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Solid, non-network documentaries

Two syndicated shows appearing throughout the country on independent stations this week offer some fascinating respite from formula network television. While the commercial networks unload failed pilots for futile sitcoms that should have been aborted on the launching pad, some local stations are reaching out for worthwhile programming that major network policy in regard to independent production usually rules out in advance.

"Hollywood" is a 13-part celebration of the American silent film, produced in England by Thames Television. It is better than the recent NBC "Moviola" or the syndicated version of Harold Robbins's "Dream Merchants."

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The commentary, read by James Mason, is barely adequate, but the marvelous film clips alone make this series worth watching. It was written directed and produced by Kevin Brownlow and David Gill. In bookstores right now is a new book with the same title, a collection of stills plus excellent continuity based upon this series. It has pictures from the collection of the ubiquitous John Kobal, who possesses one of the world's greatest private film-photograph collections.

Check local listings for "Hollywood" airings -- it's worth the electronic search, and you can feel free to start viewing at any one of the 13 one- hour segments because they are wonderfully independent of one another. 'Runaway'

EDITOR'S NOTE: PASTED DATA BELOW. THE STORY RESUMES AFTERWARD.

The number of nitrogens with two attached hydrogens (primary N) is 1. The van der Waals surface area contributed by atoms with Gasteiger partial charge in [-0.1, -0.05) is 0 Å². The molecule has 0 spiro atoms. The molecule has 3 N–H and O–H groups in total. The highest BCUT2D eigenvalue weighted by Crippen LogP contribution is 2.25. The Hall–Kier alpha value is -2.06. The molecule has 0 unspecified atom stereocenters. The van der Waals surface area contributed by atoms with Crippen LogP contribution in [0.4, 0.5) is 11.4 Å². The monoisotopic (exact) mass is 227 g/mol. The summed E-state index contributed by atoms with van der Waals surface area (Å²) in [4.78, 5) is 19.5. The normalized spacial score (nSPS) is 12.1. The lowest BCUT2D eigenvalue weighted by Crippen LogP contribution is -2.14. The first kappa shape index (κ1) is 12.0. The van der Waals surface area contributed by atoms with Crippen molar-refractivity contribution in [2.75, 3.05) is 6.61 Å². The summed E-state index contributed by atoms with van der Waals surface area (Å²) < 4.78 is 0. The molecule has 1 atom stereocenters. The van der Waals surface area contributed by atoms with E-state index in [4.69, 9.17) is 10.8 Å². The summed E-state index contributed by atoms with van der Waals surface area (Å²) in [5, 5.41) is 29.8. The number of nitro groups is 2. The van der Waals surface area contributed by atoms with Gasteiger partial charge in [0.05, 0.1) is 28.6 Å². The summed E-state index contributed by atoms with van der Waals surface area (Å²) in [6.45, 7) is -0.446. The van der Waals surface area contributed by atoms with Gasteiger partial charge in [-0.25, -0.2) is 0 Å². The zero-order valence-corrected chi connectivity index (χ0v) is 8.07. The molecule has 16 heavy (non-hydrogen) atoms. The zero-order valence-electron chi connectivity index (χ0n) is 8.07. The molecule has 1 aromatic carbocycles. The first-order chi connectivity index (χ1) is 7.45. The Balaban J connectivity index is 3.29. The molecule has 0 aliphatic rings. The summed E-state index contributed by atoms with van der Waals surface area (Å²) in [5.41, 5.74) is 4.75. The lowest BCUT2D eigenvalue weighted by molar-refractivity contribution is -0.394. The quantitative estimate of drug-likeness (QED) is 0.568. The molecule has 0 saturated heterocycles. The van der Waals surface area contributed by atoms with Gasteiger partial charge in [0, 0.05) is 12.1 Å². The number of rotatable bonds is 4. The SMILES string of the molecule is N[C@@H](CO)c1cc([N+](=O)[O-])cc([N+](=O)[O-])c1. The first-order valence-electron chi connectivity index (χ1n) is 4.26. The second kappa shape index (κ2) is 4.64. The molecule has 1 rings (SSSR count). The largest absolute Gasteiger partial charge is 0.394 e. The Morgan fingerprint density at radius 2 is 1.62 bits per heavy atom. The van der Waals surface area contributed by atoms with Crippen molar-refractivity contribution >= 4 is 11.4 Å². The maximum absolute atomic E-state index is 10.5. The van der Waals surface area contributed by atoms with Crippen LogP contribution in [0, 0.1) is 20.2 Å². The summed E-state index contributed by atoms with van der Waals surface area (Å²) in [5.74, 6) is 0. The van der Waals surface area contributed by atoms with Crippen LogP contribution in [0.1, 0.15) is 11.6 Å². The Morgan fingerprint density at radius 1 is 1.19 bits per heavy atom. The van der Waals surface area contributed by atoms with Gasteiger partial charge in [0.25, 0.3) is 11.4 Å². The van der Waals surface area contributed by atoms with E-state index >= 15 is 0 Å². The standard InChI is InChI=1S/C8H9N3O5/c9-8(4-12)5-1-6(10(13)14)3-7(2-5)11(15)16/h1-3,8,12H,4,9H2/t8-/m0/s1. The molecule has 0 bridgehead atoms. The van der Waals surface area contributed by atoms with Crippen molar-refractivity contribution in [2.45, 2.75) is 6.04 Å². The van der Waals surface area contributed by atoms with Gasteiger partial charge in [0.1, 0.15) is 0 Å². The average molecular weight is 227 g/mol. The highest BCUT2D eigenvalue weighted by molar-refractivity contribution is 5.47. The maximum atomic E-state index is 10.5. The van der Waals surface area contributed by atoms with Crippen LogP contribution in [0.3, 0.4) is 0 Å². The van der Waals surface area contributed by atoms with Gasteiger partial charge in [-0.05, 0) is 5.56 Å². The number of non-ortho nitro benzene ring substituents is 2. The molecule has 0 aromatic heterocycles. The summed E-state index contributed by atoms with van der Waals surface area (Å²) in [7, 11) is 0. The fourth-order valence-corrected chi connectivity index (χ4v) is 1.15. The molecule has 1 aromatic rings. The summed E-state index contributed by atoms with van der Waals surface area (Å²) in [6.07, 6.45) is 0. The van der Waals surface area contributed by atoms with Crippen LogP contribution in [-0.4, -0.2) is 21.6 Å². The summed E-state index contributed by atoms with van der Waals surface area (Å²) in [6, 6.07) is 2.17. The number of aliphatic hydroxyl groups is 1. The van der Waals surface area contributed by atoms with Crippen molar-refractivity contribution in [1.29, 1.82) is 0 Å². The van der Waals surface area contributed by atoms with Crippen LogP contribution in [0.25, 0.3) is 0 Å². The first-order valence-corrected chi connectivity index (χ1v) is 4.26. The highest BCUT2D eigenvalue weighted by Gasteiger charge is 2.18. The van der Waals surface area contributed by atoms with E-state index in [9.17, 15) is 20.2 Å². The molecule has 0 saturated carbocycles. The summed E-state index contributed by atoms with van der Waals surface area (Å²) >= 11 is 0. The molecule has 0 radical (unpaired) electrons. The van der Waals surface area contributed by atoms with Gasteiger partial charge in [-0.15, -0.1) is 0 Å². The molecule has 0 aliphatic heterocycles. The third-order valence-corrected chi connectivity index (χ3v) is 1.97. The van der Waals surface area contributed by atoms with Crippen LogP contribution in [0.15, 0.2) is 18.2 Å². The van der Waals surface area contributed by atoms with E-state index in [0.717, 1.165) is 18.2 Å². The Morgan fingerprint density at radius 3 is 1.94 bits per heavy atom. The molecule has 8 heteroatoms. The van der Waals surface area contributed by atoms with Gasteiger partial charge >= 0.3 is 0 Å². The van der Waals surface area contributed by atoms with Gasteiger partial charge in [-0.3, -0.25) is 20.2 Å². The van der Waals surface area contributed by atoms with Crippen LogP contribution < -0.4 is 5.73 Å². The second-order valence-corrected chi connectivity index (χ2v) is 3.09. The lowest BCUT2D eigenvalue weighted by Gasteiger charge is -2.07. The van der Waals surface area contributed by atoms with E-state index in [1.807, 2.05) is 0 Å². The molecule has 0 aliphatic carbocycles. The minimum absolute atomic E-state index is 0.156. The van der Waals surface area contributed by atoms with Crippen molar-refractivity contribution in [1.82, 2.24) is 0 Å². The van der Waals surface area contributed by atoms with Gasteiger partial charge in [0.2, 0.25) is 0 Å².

"Runaway" is Capital Cities Communications special report which takes a forthright look at the problem of some 1 million children who leave their homes each year searching for a better life -- and sometimes ending up as prostitutes on the streets of America's inner cities. Hosted by Robert MacNeil, this Christopher Jeans documentary handles its sensational material with taste and understanding, without either trivializing or over-dramatizing.

The special does not try to solve the problem, merely illuminate it. It does not try to create the illusion that it is possible to launch a war against broken and unhappy homes -- the obvious reason for much of the problem. What "Runaway" does with care and discrimination is present case histories and examples of what some organizations can do to alleviate the problem on the runaway's own level. On the home level, the program indicates that the solution must be left to individuals, to churches, to social organizations.

For runaways or potential runaways who see this independent production, at least there will be the knowledge that there are alternatives to street immorality. For casual viewers, "Runaway" offers an alternative TV documentary on a subject that has often been presented in bits and pieces on news shows or in melodramatic docu-dramas on network programs.

For the rest of the summer it will be necessary for inveterate TV viewers to keep their eyes on independent stations, PBS, and cable networks for relief from the viewing drudgery of network airing of "seconds."

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